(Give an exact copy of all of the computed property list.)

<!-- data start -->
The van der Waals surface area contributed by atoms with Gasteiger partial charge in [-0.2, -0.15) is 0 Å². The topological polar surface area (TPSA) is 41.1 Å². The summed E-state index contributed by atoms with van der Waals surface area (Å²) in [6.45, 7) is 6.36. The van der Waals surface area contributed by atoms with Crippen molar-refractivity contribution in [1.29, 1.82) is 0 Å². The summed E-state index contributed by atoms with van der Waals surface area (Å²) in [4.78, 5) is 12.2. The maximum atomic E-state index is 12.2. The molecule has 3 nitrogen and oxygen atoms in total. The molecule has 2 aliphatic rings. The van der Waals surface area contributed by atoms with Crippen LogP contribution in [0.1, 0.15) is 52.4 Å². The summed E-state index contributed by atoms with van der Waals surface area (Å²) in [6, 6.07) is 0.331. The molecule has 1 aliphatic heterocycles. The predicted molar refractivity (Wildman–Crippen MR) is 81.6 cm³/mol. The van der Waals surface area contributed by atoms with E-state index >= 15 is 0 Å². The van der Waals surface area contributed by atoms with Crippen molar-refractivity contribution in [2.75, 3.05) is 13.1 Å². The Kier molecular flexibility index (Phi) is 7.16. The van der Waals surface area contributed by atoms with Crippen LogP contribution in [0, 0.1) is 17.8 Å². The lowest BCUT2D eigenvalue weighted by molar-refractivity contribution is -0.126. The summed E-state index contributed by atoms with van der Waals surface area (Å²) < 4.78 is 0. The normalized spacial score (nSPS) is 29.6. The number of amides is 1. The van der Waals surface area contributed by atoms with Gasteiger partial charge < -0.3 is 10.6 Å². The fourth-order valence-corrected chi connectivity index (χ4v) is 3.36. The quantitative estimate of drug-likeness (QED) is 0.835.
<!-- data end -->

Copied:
The van der Waals surface area contributed by atoms with Gasteiger partial charge in [-0.2, -0.15) is 0 Å². The topological polar surface area (TPSA) is 41.1 Å². The summed E-state index contributed by atoms with van der Waals surface area (Å²) in [6.45, 7) is 6.36. The van der Waals surface area contributed by atoms with Crippen molar-refractivity contribution in [1.29, 1.82) is 0 Å². The summed E-state index contributed by atoms with van der Waals surface area (Å²) in [4.78, 5) is 12.2. The maximum atomic E-state index is 12.2. The molecule has 3 nitrogen and oxygen atoms in total. The molecule has 2 aliphatic rings. The van der Waals surface area contributed by atoms with Crippen LogP contribution in [0.1, 0.15) is 52.4 Å². The summed E-state index contributed by atoms with van der Waals surface area (Å²) in [6, 6.07) is 0.331. The molecule has 1 aliphatic heterocycles. The predicted molar refractivity (Wildman–Crippen MR) is 81.6 cm³/mol. The van der Waals surface area contributed by atoms with E-state index >= 15 is 0 Å². The van der Waals surface area contributed by atoms with Crippen molar-refractivity contribution in [2.75, 3.05) is 13.1 Å². The Kier molecular flexibility index (Phi) is 7.16. The van der Waals surface area contributed by atoms with Crippen LogP contribution in [0, 0.1) is 17.8 Å². The lowest BCUT2D eigenvalue weighted by molar-refractivity contribution is -0.126. The summed E-state index contributed by atoms with van der Waals surface area (Å²) < 4.78 is 0. The normalized spacial score (nSPS) is 29.6. The number of amides is 1. The van der Waals surface area contributed by atoms with Gasteiger partial charge < -0.3 is 10.6 Å². The fourth-order valence-corrected chi connectivity index (χ4v) is 3.36. The quantitative estimate of drug-likeness (QED) is 0.835.